|BULIMIA, ANOREXIA AND OVER-EATING
Bulimia is characterised by a pattern of
binge-eating and then induced vomiting. Apart from
the mental stress of bulimic behaviour, it can have
severe effects on the teeth, stomach lining and the
oesophagus. Bulimia is often a mechanism for getting
rid of bad feelings but sufferers rarely feel good
for long and need to binge-eat again and vomit when
the feelings build up again.
Anorexia is characterised by a pattern of rigid
weight control, often to the point of starvation.
Sufferers very often feel out of control in their
own lives and get a strong feeling of control over
the one thing that no-one else can interfere with -
what food enters their bodies. They are often
actually obsessed and fascinated by weighing and
eating food and can have an altered body image where
they see themselves as fat and ungainly even when
they are skeletal in appearance.
Overeating is characterised by a need to eat until
the sufferer feels better but usually this is
impossible. Sufferers feel they have a huge hole to
fill inside themselves and that their hunger is
unassuagable. The need to fill themselves with
nourishment is difficult to satisfy and can often
mean that either they are missing out on emotional
nourishment somewhere else or that they
subconsciously feel they need a layer of fat, the
bigger the better, between them and the world. Fat
is seen as a protection, perhaps against feeling
small and weak or maybe a protection against being
recognised as a sexually available person.
If you know that you are using bulimic or anorexic
behaviour or that you are over-eating to make
yourself feel better, there are a few guidelines on
normal eating that might help if you follow them.
- Try to eat three times a day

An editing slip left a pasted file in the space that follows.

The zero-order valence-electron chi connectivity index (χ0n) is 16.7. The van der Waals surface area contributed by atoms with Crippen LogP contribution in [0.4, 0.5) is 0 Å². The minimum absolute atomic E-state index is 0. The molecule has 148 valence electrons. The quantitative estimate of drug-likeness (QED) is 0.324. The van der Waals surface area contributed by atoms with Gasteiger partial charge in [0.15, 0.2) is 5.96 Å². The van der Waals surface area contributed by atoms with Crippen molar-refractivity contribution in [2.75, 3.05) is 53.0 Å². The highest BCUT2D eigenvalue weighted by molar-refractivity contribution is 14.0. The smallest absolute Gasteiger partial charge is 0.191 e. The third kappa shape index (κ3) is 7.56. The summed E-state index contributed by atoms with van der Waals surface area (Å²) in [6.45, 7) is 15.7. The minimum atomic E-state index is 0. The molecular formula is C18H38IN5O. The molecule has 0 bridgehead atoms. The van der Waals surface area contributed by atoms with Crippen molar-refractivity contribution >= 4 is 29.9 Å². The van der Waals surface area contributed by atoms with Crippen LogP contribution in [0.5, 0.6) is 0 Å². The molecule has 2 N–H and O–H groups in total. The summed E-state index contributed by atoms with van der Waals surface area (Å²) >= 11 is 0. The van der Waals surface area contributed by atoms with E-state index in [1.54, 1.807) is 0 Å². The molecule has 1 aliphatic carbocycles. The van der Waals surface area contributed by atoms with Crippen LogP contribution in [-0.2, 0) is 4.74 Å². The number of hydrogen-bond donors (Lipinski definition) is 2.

- Eat foods that you enjoy the taste of and
that satisfy your mouth
- Don’t feel bad if you over-eat or under-eat
- Eat good or bad foods without feeling guilty
- Eat socially in a similar manner to others
- Be aware that eating is not the most
important thing except for your good health
Recognise anxiety, tension or unpleasant feelings
prior to eating
Re-organise your lifestyle to avoid your particular
triggers ie loneliness, boredom and tension
- Try to recognise genuine hunger signals
- STOP dividing foods into ‘good’ and ‘bad’
- Learn that dieting is unnecessary and makes
- Realise that most foods can be eaten in
moderate amounts without dramatic weight gain
- Understand that the urge to binge may take
many months to go completely
- Try to decrease your preoccupation with food
For anorexics only
- Are any other family members collaborating
with your behaviour, whether they are aware of
it or not?
- What other feelings are you avoiding by
being preoccupied with food?
- Do people expect as much from a thin person?
Are the expectations of you too great?
For bulimics only
- Write down your feelings before you vomit
and ten minutes afterwards. Has it helped?
- Do you like to keep this secret? What would
happen if people found out?
- What other situations make you feel like
- Do you feel safer being fat?
- Write down how you feel when you eat
- Write down your feelings when you eat too
much to be comfortable